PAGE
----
Entries in change (2)


Change Management

We've been involved in a lot of conversations around change management. More specifically the question of late is how do you create change? This "change" is typically followed by conversation about what "needs" to change. Do we need to change leadership? Attitude? Do we change our ideas; the way that we do things? I suppose the real question is how can we instill a culture of adaptability and flexibility in our environments. After all, what is change except the ability to be flexible, adaptable and instill a culture of learning...of growth...?

We have all endured change in our lives. Some of those changes are entirely out of our control. To age is to change. Time is about change too. There are always things that we cannot control in life. That's fine. We grow, we adapt, and hopefully through experience, we learn too. Once upon a time, this woman was a child. A child changed into a teen. A teen changed into a young woman. A young woman who changed well...you see where I am going. There was also a time that I would question everything about the way the world worked, why it worked a certain way...why it didn't change into another, different way. I like to think I still do.

One such experience was as an accounting manager for a pretty large corporation. In my early twenties, as a young, fairly inexperienced manager, I asked about some reports that I found myself working on late one night. The fact that I was extracting one number from one report and placing it manually into another bothered me. It wasn't that working until midnight wasn't appealing - after all everyone had to pay their dues. However, what bothered me was that the fact that the numbers I was inputting came directly out of a report that had been computer generated. Why, if the numbers came out of a computer already, was I inputting them manually into another report? That seemed silly. After all, what I really needed to do was analyze the numbers, send them off to respective departments and get answers to questions I couldn't answer. Working until midnight even as a way to pay some dues when I knew the numbers were somewhere, hidden, in the mighty depths of the mainframe in Chicago was silly. So, despite confused looks about why I was questioning what to me seemed an easy fix, and the disagreements with IT (why couldn't the computer round I asked?) I finally received my reports. Oh but not without some difficulty!!! It couldn't be done they said. That's not the way we had done it in the past they claimed. So what was my answer? I deciphered code, taught myself some logic, and spent hours writing my own formulas to prove that it could be done. Of course my logic wasn't perfect but it got the point across. You best believe we created those reports, and got our rounding errors fixed, and did what people said couldn't be done because it hadn't been done that way before.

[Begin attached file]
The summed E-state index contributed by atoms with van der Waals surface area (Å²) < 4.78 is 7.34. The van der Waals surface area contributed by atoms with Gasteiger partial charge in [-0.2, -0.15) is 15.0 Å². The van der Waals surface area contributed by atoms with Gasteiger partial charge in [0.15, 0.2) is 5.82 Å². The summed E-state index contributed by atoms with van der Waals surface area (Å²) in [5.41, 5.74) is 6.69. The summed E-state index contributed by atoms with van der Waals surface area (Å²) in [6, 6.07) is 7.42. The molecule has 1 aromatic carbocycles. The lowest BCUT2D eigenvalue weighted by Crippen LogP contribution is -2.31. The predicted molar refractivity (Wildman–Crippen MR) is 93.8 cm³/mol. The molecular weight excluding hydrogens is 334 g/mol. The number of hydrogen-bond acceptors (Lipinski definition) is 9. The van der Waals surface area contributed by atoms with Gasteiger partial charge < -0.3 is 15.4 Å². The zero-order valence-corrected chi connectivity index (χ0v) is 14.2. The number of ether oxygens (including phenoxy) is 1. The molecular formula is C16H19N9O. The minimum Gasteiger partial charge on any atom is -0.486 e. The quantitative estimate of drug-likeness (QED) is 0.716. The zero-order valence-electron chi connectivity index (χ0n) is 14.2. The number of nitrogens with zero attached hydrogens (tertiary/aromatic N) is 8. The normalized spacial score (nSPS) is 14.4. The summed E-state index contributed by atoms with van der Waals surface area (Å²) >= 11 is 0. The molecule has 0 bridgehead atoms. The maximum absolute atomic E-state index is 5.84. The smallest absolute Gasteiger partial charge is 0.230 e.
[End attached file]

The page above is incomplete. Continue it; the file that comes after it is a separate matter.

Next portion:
I should've realized that my passion for making easy things easier to do in order to make it easier for the harder things to get done would drive me the rest of my life. Now, 20 years later, I find myself still questioning the why of "Why do we have to do things the old way?". Next time you have work to do and find yourself working all hours of the night to make things happen, sit back, think about what you are doing and find a way to make the easy things happen more easily. This way, you can concentrate on the things that really matter. That's the LogicWing way. We help you make the most of your technology so you can do what you do better.




Moving Along 21st Century Teachers

I recently a good article geared towards teachers. The premise was how do you know when you're ready to lead? Coincidentally, not long after, I was asked the same question. I make a living teaching and leading. It's what I do and what I love. Since much of my work is focused on helping teachers "understand" the bigger picture, I thought I'd share with you some of my thoughts on how to help people move forward: